Intestacy: What if you don't have an estate plan?

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17 Oct 2018 | 2 min. read

Without a Will, your estate will be distributed according to intestacy laws. Find out about the consequences of intestacy and the issues that may arise.

Key takeaways

  • If there's no Will, intestacy laws determine who gets what.
  • Unhappiness and disputes over your estate can be prevented.
  • You can appoint a legal guardian for your children through a Will.

What happens if you don't plan

If you pass away without leaving a Will, everything you own (your estate) will be distributed according to Singapore's Intestate Succession Act.

What is intestacy?

Intestacy is the term used for someone who has passed away without a Will.

The rules are as follows:

Survivors Who gets what
Spouse (no parents or child) Spouse gets everything.
Spouse, children (with or without parents) Spouse gets half, children get the other half in equal portions.
Children (no spouse) Children get everything in equal portions. Grandchildren can claim their parent’s share in equal portions if their parent is deceased.
Spouse, parents (no children) Spouse gets half, parents get half in equal portions.
Parents (no spouse or children) Parents get everything in equal portions.
Brothers and sisters (no spouse, children or parents) Brothers and sisters get everything in equal portions. If a brother or sister is deceased, their children can claim their share.
Grandparents (no spouse, children, parents or siblings) Grandparents will each get the estate in equal portions.
Uncles and aunts (no spouse, children, parents, siblings or grandparents) Uncles and aunts get the estate in equal portions.
None Everything goes to the government.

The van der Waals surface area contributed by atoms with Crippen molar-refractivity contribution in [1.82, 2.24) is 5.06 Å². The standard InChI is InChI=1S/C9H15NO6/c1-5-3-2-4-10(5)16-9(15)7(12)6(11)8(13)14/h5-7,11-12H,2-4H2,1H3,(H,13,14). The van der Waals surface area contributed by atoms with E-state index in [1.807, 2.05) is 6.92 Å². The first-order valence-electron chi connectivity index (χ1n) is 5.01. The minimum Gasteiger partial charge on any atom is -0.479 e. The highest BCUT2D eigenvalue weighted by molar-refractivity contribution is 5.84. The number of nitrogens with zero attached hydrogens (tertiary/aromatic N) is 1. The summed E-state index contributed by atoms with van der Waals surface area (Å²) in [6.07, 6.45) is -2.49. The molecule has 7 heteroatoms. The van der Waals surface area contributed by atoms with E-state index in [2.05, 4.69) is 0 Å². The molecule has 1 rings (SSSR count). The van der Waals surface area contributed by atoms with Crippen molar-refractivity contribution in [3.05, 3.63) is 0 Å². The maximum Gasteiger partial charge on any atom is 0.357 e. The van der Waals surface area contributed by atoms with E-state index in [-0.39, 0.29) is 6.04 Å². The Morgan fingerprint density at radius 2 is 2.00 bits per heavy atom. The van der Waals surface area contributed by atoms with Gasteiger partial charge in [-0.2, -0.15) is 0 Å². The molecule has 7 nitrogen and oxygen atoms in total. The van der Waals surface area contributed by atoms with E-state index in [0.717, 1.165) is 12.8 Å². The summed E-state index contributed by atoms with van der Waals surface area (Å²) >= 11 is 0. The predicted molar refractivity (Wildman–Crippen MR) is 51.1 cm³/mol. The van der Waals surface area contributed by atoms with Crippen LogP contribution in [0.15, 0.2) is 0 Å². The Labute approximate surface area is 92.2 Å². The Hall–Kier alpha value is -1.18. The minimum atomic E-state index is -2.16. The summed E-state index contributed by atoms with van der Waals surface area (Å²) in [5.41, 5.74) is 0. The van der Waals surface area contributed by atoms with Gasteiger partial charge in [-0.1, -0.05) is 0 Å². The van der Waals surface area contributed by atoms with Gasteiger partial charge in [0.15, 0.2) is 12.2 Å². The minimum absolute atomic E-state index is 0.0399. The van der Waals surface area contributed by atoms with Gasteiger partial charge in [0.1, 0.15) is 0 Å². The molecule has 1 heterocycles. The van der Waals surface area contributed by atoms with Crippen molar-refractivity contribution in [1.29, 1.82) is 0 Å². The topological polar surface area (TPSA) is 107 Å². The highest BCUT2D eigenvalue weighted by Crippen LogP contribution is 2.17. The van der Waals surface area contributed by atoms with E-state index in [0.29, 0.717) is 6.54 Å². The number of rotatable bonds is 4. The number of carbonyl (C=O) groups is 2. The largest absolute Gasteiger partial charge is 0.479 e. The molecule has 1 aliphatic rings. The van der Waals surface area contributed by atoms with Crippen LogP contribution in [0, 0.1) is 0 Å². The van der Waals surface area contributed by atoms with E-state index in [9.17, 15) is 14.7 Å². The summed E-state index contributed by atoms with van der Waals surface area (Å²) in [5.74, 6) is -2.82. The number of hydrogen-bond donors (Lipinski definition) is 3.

Note

The Intestate Succession Act does not apply to Muslims. The estate of a Muslim is governed by Muslim law.
 

Consequences of intestacy

Should you pass away intestate, a number of issues may arise.

Uncertainty over guardians

If both parents pass away at the same time, guardianship over their children is uncertain. Disagreements may arise as to who is the most suitable person to be the guardian. The ex-spouse may be able to gain access to the assets as the other parent of the children.

Delay in settlement

Without a Will, the probate process gets more complicated. Distribution of assets may take longer resulting in higher legal costs.

Unintended consequences

Distribution of assets may not reflect what the deceased intended. Elderly parents will be excluded if the deceased leaves behind a spouse and children. When appointing administrators, the law gives priority to the next of kin of the deceased person’s family. This may not be in accordance with your wishes.

Muslim estates

For Muslim estates, the beneficiaries must apply to the Syariah Court for an Inheritance Certificate to establish the share of each beneficiary. A Grant of Probate or Letters of Administration may need to be obtained after the Inheritance Certificate has been issued.

Muslims can dispose or give away their estates through a hibah or nuzriah. However, through a Will, Muslims can only give away a third of their estate to persons who are not already entitled under the Inheritance Certificate.

Last updated on 07 Nov 2018